For sealing roof penetrations, consider using polyurethane concrete crack filler. It sticks to anything, handles UV well and never completely hardens. Another option is to steal a page out of the marine world's handbook and use butyl tape. I have never really had great luck with silicone, caulking, RTV and that kind of thing. It works for a while then fails. If you don't want something to EVER come off and you need to seal it up really well, just mix up some 30 minute epoxy. It is sandable, paintable and can be UV stable.
For a ladder, I like the extendable/collapsable aluminum ladders and would prefer it to having something mounted to the truck, for several reasons. 'Tis a bit of a hassle to pack and unpack, when compared to something permanently mounted. There are certainly advantages and disadvantages to both.
A rip-stop nylon sheet can be laid perpendicular to the house and staked out or left to hang. When the roof packs with snow, pull the left side over the right side or vice versa = snow dumps in a matter of seconds, no shoveling required. Fans/vents could pose a problem with the tarp, but if your roof is covered in a foot of snow, I presume the same issue would be present.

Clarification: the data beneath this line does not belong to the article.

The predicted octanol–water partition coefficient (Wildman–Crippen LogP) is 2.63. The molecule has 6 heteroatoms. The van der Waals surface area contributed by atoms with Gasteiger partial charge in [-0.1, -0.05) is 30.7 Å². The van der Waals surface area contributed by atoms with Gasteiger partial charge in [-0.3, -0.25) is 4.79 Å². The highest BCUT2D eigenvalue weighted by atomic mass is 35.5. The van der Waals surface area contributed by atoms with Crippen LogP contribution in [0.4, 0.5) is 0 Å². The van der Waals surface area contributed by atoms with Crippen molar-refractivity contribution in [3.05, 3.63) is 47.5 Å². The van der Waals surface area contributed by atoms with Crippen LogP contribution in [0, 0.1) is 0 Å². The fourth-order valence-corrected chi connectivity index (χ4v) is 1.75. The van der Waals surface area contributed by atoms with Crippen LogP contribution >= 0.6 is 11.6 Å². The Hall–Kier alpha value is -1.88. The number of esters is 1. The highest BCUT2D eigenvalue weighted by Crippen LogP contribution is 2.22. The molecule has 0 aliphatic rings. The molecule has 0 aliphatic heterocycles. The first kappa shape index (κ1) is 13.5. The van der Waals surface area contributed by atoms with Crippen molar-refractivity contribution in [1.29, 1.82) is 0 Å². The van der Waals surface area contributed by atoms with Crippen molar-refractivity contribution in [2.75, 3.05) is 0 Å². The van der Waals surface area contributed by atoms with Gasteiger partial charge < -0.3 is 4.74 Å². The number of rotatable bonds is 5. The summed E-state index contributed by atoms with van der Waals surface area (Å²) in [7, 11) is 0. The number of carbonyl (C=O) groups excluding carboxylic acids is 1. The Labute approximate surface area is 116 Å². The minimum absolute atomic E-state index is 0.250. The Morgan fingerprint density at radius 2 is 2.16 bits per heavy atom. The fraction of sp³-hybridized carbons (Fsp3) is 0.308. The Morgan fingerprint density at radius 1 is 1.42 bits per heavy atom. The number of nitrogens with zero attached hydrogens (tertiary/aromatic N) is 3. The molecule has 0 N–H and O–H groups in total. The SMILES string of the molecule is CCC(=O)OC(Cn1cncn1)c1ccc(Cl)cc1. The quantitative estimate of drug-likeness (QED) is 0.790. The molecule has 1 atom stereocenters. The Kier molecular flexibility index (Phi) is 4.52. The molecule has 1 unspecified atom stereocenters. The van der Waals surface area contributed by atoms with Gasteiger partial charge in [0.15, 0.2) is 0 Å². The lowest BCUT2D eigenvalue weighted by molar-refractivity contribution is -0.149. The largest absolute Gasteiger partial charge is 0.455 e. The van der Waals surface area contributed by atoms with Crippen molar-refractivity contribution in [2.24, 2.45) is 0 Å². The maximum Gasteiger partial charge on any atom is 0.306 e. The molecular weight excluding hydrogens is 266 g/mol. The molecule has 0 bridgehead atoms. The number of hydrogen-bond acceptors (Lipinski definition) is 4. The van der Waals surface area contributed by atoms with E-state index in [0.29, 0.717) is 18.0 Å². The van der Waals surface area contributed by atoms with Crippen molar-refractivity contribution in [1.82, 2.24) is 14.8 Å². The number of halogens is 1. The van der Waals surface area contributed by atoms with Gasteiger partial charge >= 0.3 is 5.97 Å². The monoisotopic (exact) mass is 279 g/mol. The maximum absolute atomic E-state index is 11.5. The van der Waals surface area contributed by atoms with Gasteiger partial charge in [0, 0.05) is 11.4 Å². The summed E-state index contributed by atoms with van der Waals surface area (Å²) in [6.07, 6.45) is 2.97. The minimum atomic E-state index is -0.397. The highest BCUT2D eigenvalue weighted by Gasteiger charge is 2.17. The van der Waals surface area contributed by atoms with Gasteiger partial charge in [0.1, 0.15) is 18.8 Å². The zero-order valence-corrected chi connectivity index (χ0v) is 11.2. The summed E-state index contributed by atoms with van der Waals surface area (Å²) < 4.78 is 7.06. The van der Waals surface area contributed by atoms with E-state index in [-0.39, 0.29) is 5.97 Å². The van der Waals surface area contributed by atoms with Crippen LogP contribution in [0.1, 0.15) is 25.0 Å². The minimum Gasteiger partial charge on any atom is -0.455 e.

If you have the cash, throw in a pair of Aussie lockers. They 'unlock' off-throttle to allow some slip whilst cornering, lock 100% under throttle and require zero maintenance. Additionally, there are no air lines or wires to run to the pumpkin.
In regards to heating, consider electric, underfloor heating mats (12VDC - 230VAC depending on output desired) from a company like Thermosoft. A thermostat can be tied to your existing system to cycle the mats off and on, maintaining a perfect 75*F temperature in your battery bank, assuming you have the heating capacity and insulation to retain the heat.
If the pneumatic cylinder does not work out for you, consider an extendable, carbon pole from a company like DragonPlate. They are lightweight, strong and impervious to road salt, mud, etc.